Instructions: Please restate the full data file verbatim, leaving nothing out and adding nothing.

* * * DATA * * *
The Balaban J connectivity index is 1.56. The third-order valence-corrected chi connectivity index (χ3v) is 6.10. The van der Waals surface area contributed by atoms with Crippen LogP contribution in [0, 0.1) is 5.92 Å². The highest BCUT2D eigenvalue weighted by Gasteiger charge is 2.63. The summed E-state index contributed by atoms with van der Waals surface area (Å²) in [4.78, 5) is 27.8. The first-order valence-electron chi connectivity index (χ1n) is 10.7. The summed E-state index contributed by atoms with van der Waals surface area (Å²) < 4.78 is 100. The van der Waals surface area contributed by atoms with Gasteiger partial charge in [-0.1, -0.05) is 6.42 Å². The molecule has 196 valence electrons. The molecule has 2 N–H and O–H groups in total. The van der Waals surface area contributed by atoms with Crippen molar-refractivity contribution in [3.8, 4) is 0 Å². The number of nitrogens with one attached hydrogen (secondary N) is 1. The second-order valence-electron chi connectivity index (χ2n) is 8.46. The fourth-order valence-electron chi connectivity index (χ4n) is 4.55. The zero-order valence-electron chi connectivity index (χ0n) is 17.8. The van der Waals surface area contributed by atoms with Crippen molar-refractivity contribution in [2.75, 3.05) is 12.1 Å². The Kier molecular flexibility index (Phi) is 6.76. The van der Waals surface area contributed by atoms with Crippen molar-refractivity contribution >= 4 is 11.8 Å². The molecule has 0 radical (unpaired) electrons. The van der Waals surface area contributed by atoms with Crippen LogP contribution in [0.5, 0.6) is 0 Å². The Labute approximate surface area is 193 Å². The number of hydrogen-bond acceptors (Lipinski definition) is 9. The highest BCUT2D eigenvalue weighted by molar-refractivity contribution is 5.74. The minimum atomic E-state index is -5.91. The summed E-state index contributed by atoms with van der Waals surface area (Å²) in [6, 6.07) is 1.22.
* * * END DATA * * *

The Balaban J connectivity index is 1.56. The third-order valence-corrected chi connectivity index (χ3v) is 6.10. The van der Waals surface area contributed by atoms with Crippen LogP contribution in [0, 0.1) is 5.92 Å². The highest BCUT2D eigenvalue weighted by Gasteiger charge is 2.63. The summed E-state index contributed by atoms with van der Waals surface area (Å²) in [4.78, 5) is 27.8. The first-order valence-electron chi connectivity index (χ1n) is 10.7. The summed E-state index contributed by atoms with van der Waals surface area (Å²) < 4.78 is 100. The van der Waals surface area contributed by atoms with Gasteiger partial charge in [-0.1, -0.05) is 6.42 Å². The molecule has 196 valence electrons. The molecule has 2 N–H and O–H groups in total. The van der Waals surface area contributed by atoms with Crippen molar-refractivity contribution in [3.8, 4) is 0 Å². The number of nitrogens with one attached hydrogen (secondary N) is 1. The second-order valence-electron chi connectivity index (χ2n) is 8.46. The fourth-order valence-electron chi connectivity index (χ4n) is 4.55. The zero-order valence-electron chi connectivity index (χ0n) is 17.8. The van der Waals surface area contributed by atoms with Crippen molar-refractivity contribution in [2.75, 3.05) is 12.1 Å². The Kier molecular flexibility index (Phi) is 6.76. The van der Waals surface area contributed by atoms with Crippen molar-refractivity contribution >= 4 is 11.8 Å². The molecule has 0 radical (unpaired) electrons. The van der Waals surface area contributed by atoms with Crippen LogP contribution in [0.5, 0.6) is 0 Å². The Labute approximate surface area is 193 Å². The number of hydrogen-bond acceptors (Lipinski definition) is 9. The highest BCUT2D eigenvalue weighted by molar-refractivity contribution is 5.74. The minimum atomic E-state index is -5.91. The summed E-state index contributed by atoms with van der Waals surface area (Å²) in [6, 6.07) is 1.22.